EpicSki › The Barking Bear Forums › Ski Training and Pro Forums › Ski Instruction & Coaching › A radical boot modification to try at the Academy/Gathering
New Posts  All Forums:Forum Nav:

A radical boot modification to try at the Academy/Gathering

post #1 of 23
Thread Starter 
I didn't want to post this in any of the other relevant threads for fear of getting caught in the crossfire and bombardment from all the different sides. I would like to invite Steve Bagley (our bootfitting and alignment specialist for the Academy and Gathering who has a storefront, Superior Ski - both at Solitude and Snowbird, to participate in this thread. However, Steve has been hesitant to post on Epic after seeing some of responses that can occur. Can I ask people to play nice so we can get him to interact with us?

Okay, on to the topic. Steve learned about a relatively radical boot change from a racer that he has been playing with. It involves riveting the cuff in a fixed position and making cuts in the lateral sides of the boot forefoot. Since I haven't tried this yet I don't feel qualified to describe the effects (I could only do it second hand from Steve) but I wonder if people would be interested in hearing about this? He's trying to modify some old boots in a range of sizes so people can try this and I would bet he could make them available for the Academy and Gathering if we asked. I know Steve thinks it produces some relatively dramatic changes and exciting improvements.

Anyone have any experience with this approach? Anyone game for me to invite hime to post on this?
post #2 of 23

It sounds like it will sell a million "boot covers" to keep the toes from freezing.

But yes!. Novel is most nteresting.

Welcome Steve

post #3 of 23
Thread Starter 
Don't worry Cal, I believe he uses silicone to seal the slots. Of course if you've got a problem with hot feet (how many skiers do you know with that problem!) we can just line with gortex to keep the snow out but allow for better ventilation!
post #4 of 23
Si, if the theories are communicated well, I won't be critical.

Where and how are the forefoot cuts made? Do they bisect the shell, or are they more like notches to help the boot flex?

When I was a bootfitter, we did quite a bit of shell modification to try to optimize performance. I'm always interested in modifications that can help. I'm really interested in learning the Salomon Course shell mods that Steve has mentioned, since I ski that boot and have been considering modifying the shell.
post #5 of 23
Thread Starter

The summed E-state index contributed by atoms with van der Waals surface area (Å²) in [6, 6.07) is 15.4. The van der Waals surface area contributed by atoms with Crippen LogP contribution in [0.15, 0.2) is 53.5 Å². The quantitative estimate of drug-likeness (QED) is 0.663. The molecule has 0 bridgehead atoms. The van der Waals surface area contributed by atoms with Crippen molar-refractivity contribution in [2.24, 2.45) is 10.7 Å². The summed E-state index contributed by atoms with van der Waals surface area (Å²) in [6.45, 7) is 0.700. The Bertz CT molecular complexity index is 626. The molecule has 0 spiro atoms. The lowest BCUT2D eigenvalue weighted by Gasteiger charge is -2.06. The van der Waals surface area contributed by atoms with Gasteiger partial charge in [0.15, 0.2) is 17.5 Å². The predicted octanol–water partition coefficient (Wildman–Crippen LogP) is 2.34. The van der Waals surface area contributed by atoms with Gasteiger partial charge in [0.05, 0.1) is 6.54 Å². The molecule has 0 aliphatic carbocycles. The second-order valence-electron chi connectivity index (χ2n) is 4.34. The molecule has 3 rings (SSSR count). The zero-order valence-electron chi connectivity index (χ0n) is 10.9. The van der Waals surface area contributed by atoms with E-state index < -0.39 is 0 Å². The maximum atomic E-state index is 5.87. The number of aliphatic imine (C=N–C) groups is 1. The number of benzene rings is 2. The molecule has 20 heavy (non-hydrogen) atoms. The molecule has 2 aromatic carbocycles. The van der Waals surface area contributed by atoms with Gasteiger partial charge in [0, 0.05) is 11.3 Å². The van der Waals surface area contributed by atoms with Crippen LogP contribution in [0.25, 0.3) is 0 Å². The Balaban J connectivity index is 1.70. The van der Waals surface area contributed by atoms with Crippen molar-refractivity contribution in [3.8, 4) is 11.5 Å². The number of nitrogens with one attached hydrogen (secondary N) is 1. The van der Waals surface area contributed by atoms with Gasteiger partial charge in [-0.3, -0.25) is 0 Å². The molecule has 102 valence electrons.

Great Gonz,

BUT, as Steve hasn't participated in a forum like this before, how about if there's some need for clarification we just simply ask for it? I can personally vouch for Steve as being sincere, straightforward, and open - so no need to search for hidden or masked agendas.

[ December 06, 2002, 09:26 AM: Message edited by: Si ]
post #6 of 23

If Steve is as clear and thoughtful as Jeff Bergeron has been, I'll give him all the support I can muster!

Could you please answer my questions about the forefoot cuts? I saw that they're sealed over with silicon gel, but beyond that...?

post #7 of 23
Thread Starter 
I was going to wait and call Steve and see if I could let him explain. I don't like doing this second hand.
post #8 of 23
Hey we don't learn, much less discover, new stuff in the "box".
Sound very interisting, without seeing it, almost like a variation on the flex method of Hansons or early Salomons.
I'd sure like to learn more about it.
I could bring an xtra set of boots to Solitude to sacrifice in the spirit of exploration if he would like someone to be a crash test dummy.
post #9 of 23
Thread Starter 
Steve, I hope you find your way here. Roger would be a great tester, especially with his own boots that fit. He is a fantastic skier and instructor who has a strong focus on alignment. As an aside, he also has as good of one footed balance and ski acrobatic skill as anyone I've ever seen. I hope that you and Roger can connect together to provide some great opportunities for our Acadamy/Gathering attendees.

Roger, I'm going to send you Steve's email in a PM as an encouragement to make direct contact with Steve.
post #10 of 23
I can bring two pair for such mods, I'm eager to see what Steve is up to.

One pair is 1980 Lange XLS, the other is 1985 San Marco EXS.
post #11 of 23
Thread Starter 
One caution, let's not assume that he wants to work for free modifying all of these. I will let him (hopefully) speak for himself as to where he's at between experimenting with this and providing it as a service.
post #12 of 23
I do hope we can pull Steve out of the woodwork. Steve....?

I saw Steve's modified boots when he visited a few weeks ago. It's an interesting idea, and depending on the boot, I'm sure it can change the flex characteristics significantly. As I recall, he had cut several diagonal slashes, maybe 1/4" wide and 1-2" long, out of the sides of the boot at the instep, roughly parallel to the buckles. And they are filled with soft silicone. But they do LOOK like cooling intakes!